Theresa May will probably lose a Commons vote on her Brexit deal, former Brexit Secretary David Davis has said.
But Mr Davis – who quit his cabinet role over the Brexit plan in July – said he believed defeat would prompt the UK and EU to agree a “better deal”.
He also said the UK had hundreds of plans ready in case the country leaves the EU without any agreed Brexit deal.
Mr Davis said there might be “some hiccups” but the UK was “a big country” and “we can look after ourselves”.
Brexit is due to happen on 29 March 2019, as a result of the referendum in June 2016 in which people voted by 51.9% to 48.1% for the UK to leave the European Union.
Although 95% of a Brexit deal is said to be agreed, the UK and the EU have yet to agree on how to guarantee that there will be no return to a visible border between Northern Ireland and the Republic of Ireland in future.
Both sides agreed to put in place a “backstop”, also referred to as an insurance policy, that would only be triggered if a future trade deal is not in place by the end of 2020 – or if this final deal does not ensure a “frictionless” border.
This is because there have been warnings that a return of visible border checks could undermine the peace process in Northern Ireland, as well as damaging businesses operating on both sides.
One option for the backstop is for the whole of the UK to remain temporarily aligned to the EU’s customs union, avoiding the need for customs checks at the border.
But how long this would last, and how the arrangement could be terminated, has not yet been settled. The government is under pressure from some Tories, as well as Labour, to publish the precise legal advice about how the arrangement would work.
If a Brexit deal is agreed between the UK and the EU, it then has to be approved by the House of Commons and the 27 remaining EU member states.
Mr Davis told BBC Radio 4’s Today programme that defeat in the Commons for the current plan was “looking like a probability”, especially if MPs were not shown the full legal advice on the Irish border backstop plan.
He said MPs needed to see the “complete legal advice, not a summary” before voting on such a crucial issue.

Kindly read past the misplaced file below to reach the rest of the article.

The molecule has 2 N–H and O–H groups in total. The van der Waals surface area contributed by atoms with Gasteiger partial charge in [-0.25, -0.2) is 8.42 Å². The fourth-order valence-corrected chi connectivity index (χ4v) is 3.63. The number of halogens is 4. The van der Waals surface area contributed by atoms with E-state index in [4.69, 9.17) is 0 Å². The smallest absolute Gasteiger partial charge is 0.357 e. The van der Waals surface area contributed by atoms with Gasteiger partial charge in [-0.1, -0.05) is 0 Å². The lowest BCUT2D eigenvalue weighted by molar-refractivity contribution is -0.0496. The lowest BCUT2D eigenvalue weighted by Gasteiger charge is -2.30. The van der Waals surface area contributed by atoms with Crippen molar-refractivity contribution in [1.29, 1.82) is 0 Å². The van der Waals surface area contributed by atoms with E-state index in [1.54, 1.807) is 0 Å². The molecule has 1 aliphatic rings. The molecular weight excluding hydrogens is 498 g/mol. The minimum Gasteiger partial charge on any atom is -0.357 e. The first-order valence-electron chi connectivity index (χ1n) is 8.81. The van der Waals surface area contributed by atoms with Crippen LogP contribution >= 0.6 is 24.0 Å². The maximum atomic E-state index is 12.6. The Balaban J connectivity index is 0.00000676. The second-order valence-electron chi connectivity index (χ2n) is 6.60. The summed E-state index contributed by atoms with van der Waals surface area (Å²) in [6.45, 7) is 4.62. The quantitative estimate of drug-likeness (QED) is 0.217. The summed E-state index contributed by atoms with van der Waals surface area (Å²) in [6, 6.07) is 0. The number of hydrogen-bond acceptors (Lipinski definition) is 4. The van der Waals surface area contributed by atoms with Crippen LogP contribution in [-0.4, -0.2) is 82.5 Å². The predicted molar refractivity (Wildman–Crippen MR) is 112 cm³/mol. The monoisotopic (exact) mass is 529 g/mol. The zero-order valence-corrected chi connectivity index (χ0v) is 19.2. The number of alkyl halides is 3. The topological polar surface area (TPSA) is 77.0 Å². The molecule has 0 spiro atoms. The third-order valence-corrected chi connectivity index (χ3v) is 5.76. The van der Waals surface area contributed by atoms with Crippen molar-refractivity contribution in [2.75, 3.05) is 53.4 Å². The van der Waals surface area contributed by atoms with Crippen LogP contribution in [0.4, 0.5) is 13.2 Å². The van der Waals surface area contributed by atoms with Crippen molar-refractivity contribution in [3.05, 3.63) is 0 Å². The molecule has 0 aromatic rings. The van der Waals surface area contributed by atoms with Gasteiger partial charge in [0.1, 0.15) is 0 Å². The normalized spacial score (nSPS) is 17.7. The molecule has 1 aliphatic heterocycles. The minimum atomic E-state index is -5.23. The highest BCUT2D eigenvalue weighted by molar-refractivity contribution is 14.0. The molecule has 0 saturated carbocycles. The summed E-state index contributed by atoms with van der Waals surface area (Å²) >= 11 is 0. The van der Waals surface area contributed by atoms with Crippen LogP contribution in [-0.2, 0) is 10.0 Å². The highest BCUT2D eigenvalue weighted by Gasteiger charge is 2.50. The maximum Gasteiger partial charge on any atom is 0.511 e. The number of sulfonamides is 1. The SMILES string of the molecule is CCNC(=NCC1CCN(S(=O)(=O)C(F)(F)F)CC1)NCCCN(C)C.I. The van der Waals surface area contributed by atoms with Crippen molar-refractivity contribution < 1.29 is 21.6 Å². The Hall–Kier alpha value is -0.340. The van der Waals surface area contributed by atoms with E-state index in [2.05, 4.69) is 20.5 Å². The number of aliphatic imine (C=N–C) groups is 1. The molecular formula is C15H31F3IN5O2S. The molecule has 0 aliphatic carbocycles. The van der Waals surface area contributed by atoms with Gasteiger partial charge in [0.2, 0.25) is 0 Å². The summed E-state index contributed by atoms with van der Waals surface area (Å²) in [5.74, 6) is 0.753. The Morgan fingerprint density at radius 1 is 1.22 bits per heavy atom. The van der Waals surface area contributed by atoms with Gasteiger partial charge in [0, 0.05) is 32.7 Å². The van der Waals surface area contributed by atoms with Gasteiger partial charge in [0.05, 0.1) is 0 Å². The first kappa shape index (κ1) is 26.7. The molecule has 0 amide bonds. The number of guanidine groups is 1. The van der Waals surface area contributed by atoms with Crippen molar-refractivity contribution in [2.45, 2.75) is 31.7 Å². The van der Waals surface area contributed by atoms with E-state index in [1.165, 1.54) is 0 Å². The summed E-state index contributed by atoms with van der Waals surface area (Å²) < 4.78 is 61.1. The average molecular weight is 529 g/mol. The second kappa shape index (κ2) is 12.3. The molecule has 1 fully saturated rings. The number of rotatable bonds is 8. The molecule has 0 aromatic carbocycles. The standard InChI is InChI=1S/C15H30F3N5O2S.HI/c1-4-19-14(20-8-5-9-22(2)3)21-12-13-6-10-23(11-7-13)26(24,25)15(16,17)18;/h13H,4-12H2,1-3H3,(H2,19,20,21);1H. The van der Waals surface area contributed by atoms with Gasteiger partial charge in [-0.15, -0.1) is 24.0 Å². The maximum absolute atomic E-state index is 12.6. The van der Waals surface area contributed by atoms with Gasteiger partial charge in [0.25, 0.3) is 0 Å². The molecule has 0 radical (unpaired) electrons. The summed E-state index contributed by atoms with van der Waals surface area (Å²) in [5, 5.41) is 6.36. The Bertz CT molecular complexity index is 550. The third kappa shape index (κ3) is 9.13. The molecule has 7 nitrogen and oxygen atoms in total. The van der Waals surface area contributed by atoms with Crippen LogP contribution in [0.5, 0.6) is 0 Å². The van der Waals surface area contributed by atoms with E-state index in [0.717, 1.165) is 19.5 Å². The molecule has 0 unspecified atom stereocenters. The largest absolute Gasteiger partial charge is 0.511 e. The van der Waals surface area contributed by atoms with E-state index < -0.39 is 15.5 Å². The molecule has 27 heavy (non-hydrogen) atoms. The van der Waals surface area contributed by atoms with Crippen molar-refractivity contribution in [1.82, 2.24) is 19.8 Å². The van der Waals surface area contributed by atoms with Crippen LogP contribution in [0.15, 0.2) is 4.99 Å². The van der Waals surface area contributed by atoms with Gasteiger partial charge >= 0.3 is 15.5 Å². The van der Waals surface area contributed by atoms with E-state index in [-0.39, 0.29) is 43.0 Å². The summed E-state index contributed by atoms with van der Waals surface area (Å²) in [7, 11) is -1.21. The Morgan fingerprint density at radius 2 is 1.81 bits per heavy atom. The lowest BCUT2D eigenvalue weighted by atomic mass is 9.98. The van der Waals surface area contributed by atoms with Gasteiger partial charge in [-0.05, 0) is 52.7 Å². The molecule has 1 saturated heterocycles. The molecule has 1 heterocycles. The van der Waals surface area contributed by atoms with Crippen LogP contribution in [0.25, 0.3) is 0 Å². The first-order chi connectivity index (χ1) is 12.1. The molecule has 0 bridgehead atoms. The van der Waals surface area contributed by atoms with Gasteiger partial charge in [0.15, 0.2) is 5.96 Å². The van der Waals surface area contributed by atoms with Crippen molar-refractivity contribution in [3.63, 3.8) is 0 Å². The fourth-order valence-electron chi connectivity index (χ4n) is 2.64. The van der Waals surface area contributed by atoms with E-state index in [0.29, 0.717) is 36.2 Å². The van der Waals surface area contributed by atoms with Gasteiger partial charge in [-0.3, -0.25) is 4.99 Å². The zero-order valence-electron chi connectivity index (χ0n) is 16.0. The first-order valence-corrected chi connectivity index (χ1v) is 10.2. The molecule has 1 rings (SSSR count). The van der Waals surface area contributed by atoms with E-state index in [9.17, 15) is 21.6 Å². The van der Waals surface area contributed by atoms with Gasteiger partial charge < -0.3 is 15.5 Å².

Mr Davis added: “Are we going to have to wait until the Irish government says it’s OK to leave? If so, that’s not acceptable.
“Are we going to have to wait until it’s convenient for the (European) Commission to say when we leave? If so, it’s not acceptable.
“I suspect that they have not pinned down any of these issues and they need to be pinned down before Parliament votes.”
In other Brexit developments…
International Trade Secretary Liam Fox said that the UK government must have the right to decide when to leave any backstop which involves a customs arrangement.
It is understood that the Cabinet has discussed using a mutual (UK and EU) review mechanism to leave any backstop.
When asked if a system requiring a mutually agreed withdrawal from a backstop arrangement would be of concern, Mr Fox said that the government “had an instruction from our voters to leave the European Union and that decision can’t be subcontracted to somebody else. That needs to be an issue for a sovereign British government to be able to determine.”
UK Foreign Secretary Jeremy Hunt delivered a speech in Paris, in French, in which he said the UK and France would remain tied by “bonds of friendship” after Brexit.
On the issue of publishing the full legal advice, he said: “We have an excellent attorney general and he is giving very good legal advice on everything that we are considering signing up to, so we are going into this with our eyes open”.
Mr Hunt also said that it was “entirely possible to reach an agreement” within the next three weeks, although to reach agreement within the next week might be “pushing it a bit”.
In Dublin, the Irish foreign minister Simon Coveney told the Irish Canada Business Association conference: “I would urge caution that an imminent breakthrough is not necessarily to be taken for granted, not by a long shot.
“Repeatedly people seem to make the same mistake over and over again, assuming that if the British Cabinet agrees something, well, then that’s it then, everything is agreed.
“This is a negotiation and needs to be an agreement of course between the British Government but also with the European Union and the 27 countries that are represented by Michel Barnier and his negotiating team.
“So while of course we want progress to be made and we want it to be made as quickly as possible because time is moving on, I would urge caution that people don’t get carried away on the back of rumour in the coming days.”